Plant of the Month November 2016

Published: October 29, 2016

Posted on 29.10.2016 |
Updated on 27.11.2018 |
Added in Plant of the Month

Strobilanthes rankanenesis

I must admit to a little hesitation over this month's choice, on two counts. First, maybe this slot should go to a truly hardy November plant that shrugs off harsh weather and still shines through, for example, one of the glowing hardy chrysanthemums now lighting up the border. And second, reliable information on this plant is hard to come by, and includes two differing descriptions, from two unimpeachable sources. However, to exclude a beautiful plant that has flowered till nearly the end of November, for the last five years, because a hard frost will cut it back, seems ungenerous. Similarly, why should it be passed over because our own knowledge is imperfect? (Anyway, POTM November 2015 will tell you quite enough about my weakness for hardy chrysanthemums).

You may well have come across Strobilanthes atropurpureus in Graham Stuart Thomas' ‘Perennial Garden Plants', where he describes it as ‘a bushy growing plant, more like a salvia than an acanthus.' I grew it some years ago, and while enjoying it for its extension of the flowering season, its demeanour was modest. So when Julian Sutton listed Strobilanthes rankanensis in his sorely missed ‘Desirable Plants' catalogue, as a spectacular 6ft dome, I had to have it. Sadly, for me it only reaches 4ft, but I do grow it in the deep shade of a walnut. I also checked it out online, to discover that it was listed by Crug Farm, intriguingly as ‘a low growing perennial to a height of 20cm, collected in Northern Taiwan'. My plant appears to have decided to split the difference! A quick look in the Plant Finder reveals 5 sources of straight S. rankanensis, with the Crug Farm variant under a separate collection number – phew.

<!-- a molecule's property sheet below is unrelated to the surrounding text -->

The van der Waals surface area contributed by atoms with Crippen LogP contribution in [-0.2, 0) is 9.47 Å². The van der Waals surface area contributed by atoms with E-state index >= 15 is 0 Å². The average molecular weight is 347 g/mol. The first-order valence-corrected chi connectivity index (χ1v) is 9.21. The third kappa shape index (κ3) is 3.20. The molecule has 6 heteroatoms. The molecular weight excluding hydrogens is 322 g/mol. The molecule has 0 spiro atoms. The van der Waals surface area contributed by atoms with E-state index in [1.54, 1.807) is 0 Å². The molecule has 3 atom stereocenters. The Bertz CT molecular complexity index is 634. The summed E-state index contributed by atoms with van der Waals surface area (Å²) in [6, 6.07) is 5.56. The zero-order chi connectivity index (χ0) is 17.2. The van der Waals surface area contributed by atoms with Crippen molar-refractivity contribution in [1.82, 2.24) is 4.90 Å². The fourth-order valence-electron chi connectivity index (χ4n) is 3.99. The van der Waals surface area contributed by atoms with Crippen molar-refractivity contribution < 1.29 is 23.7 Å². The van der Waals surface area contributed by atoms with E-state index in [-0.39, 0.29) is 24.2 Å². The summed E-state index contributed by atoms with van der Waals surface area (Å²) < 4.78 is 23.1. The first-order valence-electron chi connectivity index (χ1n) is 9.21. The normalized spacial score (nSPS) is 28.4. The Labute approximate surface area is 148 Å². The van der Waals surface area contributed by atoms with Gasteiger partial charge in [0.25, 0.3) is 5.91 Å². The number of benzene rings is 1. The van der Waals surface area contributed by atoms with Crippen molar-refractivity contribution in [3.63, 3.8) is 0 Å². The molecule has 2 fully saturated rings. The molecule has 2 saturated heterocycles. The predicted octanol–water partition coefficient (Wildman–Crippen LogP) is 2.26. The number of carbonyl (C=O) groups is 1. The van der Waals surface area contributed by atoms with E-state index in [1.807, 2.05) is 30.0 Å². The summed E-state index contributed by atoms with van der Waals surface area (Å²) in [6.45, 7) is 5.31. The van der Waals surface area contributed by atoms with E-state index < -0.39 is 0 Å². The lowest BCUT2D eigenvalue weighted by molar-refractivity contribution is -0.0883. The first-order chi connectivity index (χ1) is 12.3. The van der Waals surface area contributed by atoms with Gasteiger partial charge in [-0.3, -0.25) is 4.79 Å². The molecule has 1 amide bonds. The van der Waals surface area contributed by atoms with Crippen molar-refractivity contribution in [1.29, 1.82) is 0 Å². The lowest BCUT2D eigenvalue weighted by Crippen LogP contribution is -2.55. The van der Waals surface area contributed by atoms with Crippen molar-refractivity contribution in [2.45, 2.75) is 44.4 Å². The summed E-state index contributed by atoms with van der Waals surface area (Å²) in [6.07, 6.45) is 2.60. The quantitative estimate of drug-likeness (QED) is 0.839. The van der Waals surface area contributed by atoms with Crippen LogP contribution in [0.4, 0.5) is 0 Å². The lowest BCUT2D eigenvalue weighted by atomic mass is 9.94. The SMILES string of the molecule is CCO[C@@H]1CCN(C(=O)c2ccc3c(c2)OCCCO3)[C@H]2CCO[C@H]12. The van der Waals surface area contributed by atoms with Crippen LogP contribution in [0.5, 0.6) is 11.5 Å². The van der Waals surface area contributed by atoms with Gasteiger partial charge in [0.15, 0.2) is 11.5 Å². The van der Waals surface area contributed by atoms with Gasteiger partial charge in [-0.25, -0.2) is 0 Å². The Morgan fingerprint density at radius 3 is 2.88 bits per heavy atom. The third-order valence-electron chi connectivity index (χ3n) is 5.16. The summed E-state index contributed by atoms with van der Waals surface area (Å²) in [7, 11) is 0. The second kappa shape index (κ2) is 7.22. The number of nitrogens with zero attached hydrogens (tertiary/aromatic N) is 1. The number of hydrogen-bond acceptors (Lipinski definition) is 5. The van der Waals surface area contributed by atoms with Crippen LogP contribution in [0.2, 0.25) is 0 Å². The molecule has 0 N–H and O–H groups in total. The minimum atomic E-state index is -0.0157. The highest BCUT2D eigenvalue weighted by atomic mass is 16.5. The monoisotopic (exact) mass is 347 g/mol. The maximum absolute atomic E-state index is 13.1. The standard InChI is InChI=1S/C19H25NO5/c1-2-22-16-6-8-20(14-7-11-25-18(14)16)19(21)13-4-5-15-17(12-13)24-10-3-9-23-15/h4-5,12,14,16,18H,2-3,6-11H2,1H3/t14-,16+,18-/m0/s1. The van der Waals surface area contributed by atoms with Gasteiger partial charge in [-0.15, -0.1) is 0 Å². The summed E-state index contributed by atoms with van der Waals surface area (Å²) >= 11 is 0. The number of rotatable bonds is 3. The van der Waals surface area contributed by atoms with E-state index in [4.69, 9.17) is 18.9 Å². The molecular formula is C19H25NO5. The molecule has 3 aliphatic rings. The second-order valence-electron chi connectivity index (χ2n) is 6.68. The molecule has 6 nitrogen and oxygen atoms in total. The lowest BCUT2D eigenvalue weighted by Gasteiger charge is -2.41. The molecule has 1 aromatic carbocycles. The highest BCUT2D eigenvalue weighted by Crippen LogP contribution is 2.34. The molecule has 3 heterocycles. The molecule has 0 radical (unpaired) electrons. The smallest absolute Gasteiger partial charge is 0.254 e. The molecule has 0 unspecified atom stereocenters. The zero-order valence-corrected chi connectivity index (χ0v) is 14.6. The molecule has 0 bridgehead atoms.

It begins flowering in September, and carries on (and on and on) until the first stiff frost. It tolerates shade, which also protects it from frost. The hooded flowers are soft blue-purple and the silhouette is a rounded dome. The fat jammy-coloured pokers of Persicaria ‘Fat Domino' will also tolerate shade, making it a good neighbour that will flower for as long as the Strobilanthes. I'm tempted to try it in the open border, where it would sit well with deep gold Rudbeckia deamii and the indigo purple of Aster ‘Marina Wolkonsky' – if I do, maybe I'll get to see the 6ft I was hoping for.

Some Strobilanthes species seed around, but I've yet to see seed on S. rankanensis, possibly because growing in shade means they fail to develop or ripen. The only propagation success I've had is from basal shoots earlier in the year. Strobilanthes don't appear to attract the attention of slugs or snails. Plants hold their shape well and have no need of staking but the soft outline benefits from more architectural neighbours – maybe spiky ‘Citrina' or golden Carex ‘Everillo'.

This is a member of a neglected species which deserves wider recognition. Flowering plants that appear late in the year, particularly those that flourish in shade, are worth seeking out. This would make a good addition to an autumn border where its soft lavender blue would be the perfect foil for brasher and brighter residents, such as helianthus, dahlia, rudbeckia and chrysanthemum, or any other of the jolly crowd that make autumn such fun.

Posted by Gill Mullin